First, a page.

Business Irish

Tuesday 12 December 2017

Moody's says last Budget a wasted opportunity to slash State debt

Minister for Finance Michael Noonan holding the 2015 budget at Government buildings.
Minister for Finance Michael Noonan holding the 2015 budget at Government buildings.
Colm Kelpie

Colm Kelpie

Public debt is likely to fall at a slower pace than expected because fiscal policy has been "significantly" softened, Moody's has warned.

The credit ratings giant said that while the economy was recovering at a reasonably strong rate, Budget 2015 was a "missed opportunity" to reduce debt further.

It said elevated debt levels were among the risks to recovery, along with remaining weaknesses in the banking system. And it warned that budgetary pressures could yet arise from public sector pay talks and the promise of further income tax cuts.

The agency said the strong investment performance underway here will require a pick-up in bank lending, yet it pointed out that the banking sector remains weak.

And it backed the Central Bank's mortgage deposit rules, describing them as a sensible way of reducing the risk of another credit-fuelled housing boom.

Kathrin Muehlbronner, senior credit officer at Moody's, said the economic performance was strong last year with growth estimated at about 5pc. However, like the Central Bank, Fiscal Advisory Council and International Monetary Fund, it said the 2014 growth figure had been "flattered" by a strong export performance.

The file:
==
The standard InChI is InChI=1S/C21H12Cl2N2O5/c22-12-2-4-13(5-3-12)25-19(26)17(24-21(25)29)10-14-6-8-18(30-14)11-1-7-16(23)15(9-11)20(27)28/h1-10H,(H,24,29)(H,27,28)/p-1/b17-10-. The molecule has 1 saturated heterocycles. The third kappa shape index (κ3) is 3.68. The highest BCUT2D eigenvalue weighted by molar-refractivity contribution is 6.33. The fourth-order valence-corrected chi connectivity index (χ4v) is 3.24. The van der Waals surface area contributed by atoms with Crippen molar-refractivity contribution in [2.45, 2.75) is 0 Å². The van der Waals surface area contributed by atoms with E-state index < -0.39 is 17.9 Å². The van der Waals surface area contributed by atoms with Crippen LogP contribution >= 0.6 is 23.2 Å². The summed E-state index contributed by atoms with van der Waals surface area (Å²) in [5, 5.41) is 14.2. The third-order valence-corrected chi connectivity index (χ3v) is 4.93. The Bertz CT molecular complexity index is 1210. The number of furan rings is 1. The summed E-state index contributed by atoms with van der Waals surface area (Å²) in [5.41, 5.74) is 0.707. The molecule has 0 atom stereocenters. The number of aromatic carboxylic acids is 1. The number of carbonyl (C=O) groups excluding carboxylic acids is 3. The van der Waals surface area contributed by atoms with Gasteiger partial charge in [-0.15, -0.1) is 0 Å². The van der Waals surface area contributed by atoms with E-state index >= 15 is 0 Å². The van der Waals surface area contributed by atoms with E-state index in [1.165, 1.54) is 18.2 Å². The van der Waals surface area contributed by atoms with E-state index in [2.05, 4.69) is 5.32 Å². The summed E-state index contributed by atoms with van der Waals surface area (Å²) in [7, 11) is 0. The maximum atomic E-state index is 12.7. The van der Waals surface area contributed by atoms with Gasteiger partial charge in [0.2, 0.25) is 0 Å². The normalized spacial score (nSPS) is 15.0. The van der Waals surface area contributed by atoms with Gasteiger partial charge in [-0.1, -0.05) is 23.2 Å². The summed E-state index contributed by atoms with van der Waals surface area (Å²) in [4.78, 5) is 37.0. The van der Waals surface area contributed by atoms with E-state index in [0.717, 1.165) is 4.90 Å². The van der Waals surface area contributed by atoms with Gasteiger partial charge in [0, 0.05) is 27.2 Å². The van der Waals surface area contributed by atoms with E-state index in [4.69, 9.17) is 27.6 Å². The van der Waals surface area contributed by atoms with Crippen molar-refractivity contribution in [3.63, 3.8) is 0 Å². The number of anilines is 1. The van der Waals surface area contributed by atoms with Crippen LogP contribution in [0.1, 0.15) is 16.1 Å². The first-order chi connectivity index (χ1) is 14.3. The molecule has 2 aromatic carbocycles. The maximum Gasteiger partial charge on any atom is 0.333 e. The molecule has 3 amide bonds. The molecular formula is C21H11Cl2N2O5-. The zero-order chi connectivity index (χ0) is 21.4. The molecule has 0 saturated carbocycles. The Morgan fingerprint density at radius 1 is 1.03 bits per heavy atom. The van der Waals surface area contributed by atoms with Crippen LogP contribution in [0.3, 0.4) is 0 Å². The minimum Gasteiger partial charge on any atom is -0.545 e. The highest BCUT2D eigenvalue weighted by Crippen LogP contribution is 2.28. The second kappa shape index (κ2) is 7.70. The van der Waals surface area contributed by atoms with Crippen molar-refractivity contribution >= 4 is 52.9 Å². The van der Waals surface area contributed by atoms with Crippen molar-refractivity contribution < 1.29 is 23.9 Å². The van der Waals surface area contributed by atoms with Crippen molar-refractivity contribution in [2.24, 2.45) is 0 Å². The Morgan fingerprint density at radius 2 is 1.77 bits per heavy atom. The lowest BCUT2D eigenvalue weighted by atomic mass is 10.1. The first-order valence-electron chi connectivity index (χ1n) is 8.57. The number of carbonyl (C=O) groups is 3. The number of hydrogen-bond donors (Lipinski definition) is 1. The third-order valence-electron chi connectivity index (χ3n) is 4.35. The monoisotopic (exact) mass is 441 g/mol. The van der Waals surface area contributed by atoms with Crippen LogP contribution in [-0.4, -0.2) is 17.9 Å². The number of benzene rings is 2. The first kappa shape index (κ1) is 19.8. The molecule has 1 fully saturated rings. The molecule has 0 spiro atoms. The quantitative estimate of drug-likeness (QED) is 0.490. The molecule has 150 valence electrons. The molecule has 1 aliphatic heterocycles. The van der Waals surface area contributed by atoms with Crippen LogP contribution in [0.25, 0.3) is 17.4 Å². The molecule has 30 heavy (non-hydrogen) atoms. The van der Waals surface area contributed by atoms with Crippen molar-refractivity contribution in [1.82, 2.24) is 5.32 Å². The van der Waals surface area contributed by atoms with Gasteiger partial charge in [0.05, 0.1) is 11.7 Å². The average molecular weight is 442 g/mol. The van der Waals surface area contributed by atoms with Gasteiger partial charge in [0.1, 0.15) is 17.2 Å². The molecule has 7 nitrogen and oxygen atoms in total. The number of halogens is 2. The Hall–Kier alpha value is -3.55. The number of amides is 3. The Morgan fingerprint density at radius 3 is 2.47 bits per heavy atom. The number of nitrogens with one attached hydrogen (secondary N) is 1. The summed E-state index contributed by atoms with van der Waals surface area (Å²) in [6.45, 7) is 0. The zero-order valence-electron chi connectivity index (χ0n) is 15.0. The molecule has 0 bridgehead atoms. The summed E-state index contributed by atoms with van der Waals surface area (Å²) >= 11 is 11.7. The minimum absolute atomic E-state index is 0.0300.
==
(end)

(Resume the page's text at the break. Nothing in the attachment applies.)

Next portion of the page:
"However, we believe that the strong growth in exports is unlikely to be repeated as it was partly due to special factors related to offshore production activity," Ms Muelbronner said, echoing the comments from the Central Bank yesterday.

Moody's said it expects growth rates of 3.8pc this year and 3pc in 2016.

"While this would be an outstanding performance in the European context, it only brings Ireland's growth performance since the crisis closer in line with that of some of the stronger growth countries in euro area," the agency said, in its latest assessment.

It said risks from the banking sector to the government's balance sheet have been reduced, and that government finances will benefit from the savings on interest spending from the deal done to repay IMF loans early.

"However, the ratings agency notes that fiscal policy in 2015 is being loosened significantly compared with earlier commitments from the Government," Moody's said.

"As such, the 2015 Budget means that Ireland's elevated debt levels will likely reduce at a slower pace than initially expected."

The agency also raised concerns that the strong growth in corporate investment needs to be sustained through bank lending.

"Given the persistent weaknesses in the banking system and the still high leverage of many domestic companies, this is by no means assured," Moody's said.

Moody's said it expects the deficit to be reduced further over the coming years.

Irish Independent

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